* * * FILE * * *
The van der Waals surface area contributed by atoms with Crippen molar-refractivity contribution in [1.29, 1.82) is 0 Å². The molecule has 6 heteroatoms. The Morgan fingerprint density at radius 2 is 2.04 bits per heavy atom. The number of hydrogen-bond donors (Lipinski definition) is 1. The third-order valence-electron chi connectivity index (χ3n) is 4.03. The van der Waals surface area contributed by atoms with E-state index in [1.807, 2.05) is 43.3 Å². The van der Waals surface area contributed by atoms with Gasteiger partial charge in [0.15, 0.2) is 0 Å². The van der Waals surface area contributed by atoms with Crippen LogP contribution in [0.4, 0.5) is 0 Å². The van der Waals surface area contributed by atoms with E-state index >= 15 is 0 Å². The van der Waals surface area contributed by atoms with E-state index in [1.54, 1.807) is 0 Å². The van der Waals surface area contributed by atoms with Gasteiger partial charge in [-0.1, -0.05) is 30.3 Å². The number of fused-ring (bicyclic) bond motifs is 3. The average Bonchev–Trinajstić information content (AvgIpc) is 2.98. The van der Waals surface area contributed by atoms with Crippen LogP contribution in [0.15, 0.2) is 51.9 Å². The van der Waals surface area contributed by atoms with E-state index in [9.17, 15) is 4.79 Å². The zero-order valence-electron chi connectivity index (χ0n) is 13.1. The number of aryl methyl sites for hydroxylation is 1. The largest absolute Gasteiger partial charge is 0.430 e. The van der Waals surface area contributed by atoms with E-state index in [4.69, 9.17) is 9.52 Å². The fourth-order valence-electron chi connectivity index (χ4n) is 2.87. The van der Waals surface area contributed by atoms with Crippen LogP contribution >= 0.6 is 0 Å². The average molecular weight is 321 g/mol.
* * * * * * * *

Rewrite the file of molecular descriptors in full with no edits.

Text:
The van der Waals surface area contributed by atoms with Crippen molar-refractivity contribution in [1.29, 1.82) is 0 Å². The molecule has 6 heteroatoms. The Morgan fingerprint density at radius 2 is 2.04 bits per heavy atom. The number of hydrogen-bond donors (Lipinski definition) is 1. The third-order valence-electron chi connectivity index (χ3n) is 4.03. The van der Waals surface area contributed by atoms with E-state index in [1.807, 2.05) is 43.3 Å². The van der Waals surface area contributed by atoms with Gasteiger partial charge in [0.15, 0.2) is 0 Å². The van der Waals surface area contributed by atoms with Crippen LogP contribution in [0.4, 0.5) is 0 Å². The van der Waals surface area contributed by atoms with E-state index >= 15 is 0 Å². The van der Waals surface area contributed by atoms with E-state index in [1.54, 1.807) is 0 Å². The van der Waals surface area contributed by atoms with Gasteiger partial charge in [-0.1, -0.05) is 30.3 Å². The number of fused-ring (bicyclic) bond motifs is 3. The average Bonchev–Trinajstić information content (AvgIpc) is 2.98. The van der Waals surface area contributed by atoms with Crippen LogP contribution in [0.15, 0.2) is 51.9 Å². The van der Waals surface area contributed by atoms with E-state index in [9.17, 15) is 4.79 Å². The zero-order valence-electron chi connectivity index (χ0n) is 13.1. The number of aryl methyl sites for hydroxylation is 1. The largest absolute Gasteiger partial charge is 0.430 e. The van der Waals surface area contributed by atoms with E-state index in [4.69, 9.17) is 9.52 Å². The fourth-order valence-electron chi connectivity index (χ4n) is 2.87. The van der Waals surface area contributed by atoms with Crippen LogP contribution >= 0.6 is 0 Å². The average molecular weight is 321 g/mol.